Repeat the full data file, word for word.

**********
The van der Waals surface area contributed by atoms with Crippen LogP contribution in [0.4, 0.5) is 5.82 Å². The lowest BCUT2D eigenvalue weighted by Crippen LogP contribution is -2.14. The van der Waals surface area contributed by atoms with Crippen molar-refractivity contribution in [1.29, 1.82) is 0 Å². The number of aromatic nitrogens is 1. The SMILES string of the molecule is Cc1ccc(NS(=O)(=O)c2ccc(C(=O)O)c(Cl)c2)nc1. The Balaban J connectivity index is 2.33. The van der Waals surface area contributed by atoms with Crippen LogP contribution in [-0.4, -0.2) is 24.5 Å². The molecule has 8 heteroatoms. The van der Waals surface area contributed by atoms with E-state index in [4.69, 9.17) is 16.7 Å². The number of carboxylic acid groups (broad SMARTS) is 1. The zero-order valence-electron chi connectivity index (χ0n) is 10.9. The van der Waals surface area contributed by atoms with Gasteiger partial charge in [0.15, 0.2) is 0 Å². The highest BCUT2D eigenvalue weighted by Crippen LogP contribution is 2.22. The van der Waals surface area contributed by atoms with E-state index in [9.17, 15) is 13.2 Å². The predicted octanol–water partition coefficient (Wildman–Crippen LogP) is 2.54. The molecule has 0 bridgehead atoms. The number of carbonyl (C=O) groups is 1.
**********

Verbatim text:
The van der Waals surface area contributed by atoms with Crippen LogP contribution in [0.4, 0.5) is 5.82 Å². The lowest BCUT2D eigenvalue weighted by Crippen LogP contribution is -2.14. The van der Waals surface area contributed by atoms with Crippen molar-refractivity contribution in [1.29, 1.82) is 0 Å². The number of aromatic nitrogens is 1. The SMILES string of the molecule is Cc1ccc(NS(=O)(=O)c2ccc(C(=O)O)c(Cl)c2)nc1. The Balaban J connectivity index is 2.33. The van der Waals surface area contributed by atoms with Crippen LogP contribution in [-0.4, -0.2) is 24.5 Å². The molecule has 8 heteroatoms. The van der Waals surface area contributed by atoms with E-state index in [4.69, 9.17) is 16.7 Å². The number of carboxylic acid groups (broad SMARTS) is 1. The zero-order valence-electron chi connectivity index (χ0n) is 10.9. The van der Waals surface area contributed by atoms with Gasteiger partial charge in [0.15, 0.2) is 0 Å². The highest BCUT2D eigenvalue weighted by Crippen LogP contribution is 2.22. The van der Waals surface area contributed by atoms with E-state index in [9.17, 15) is 13.2 Å². The predicted octanol–water partition coefficient (Wildman–Crippen LogP) is 2.54. The molecule has 0 bridgehead atoms. The number of carbonyl (C=O) groups is 1.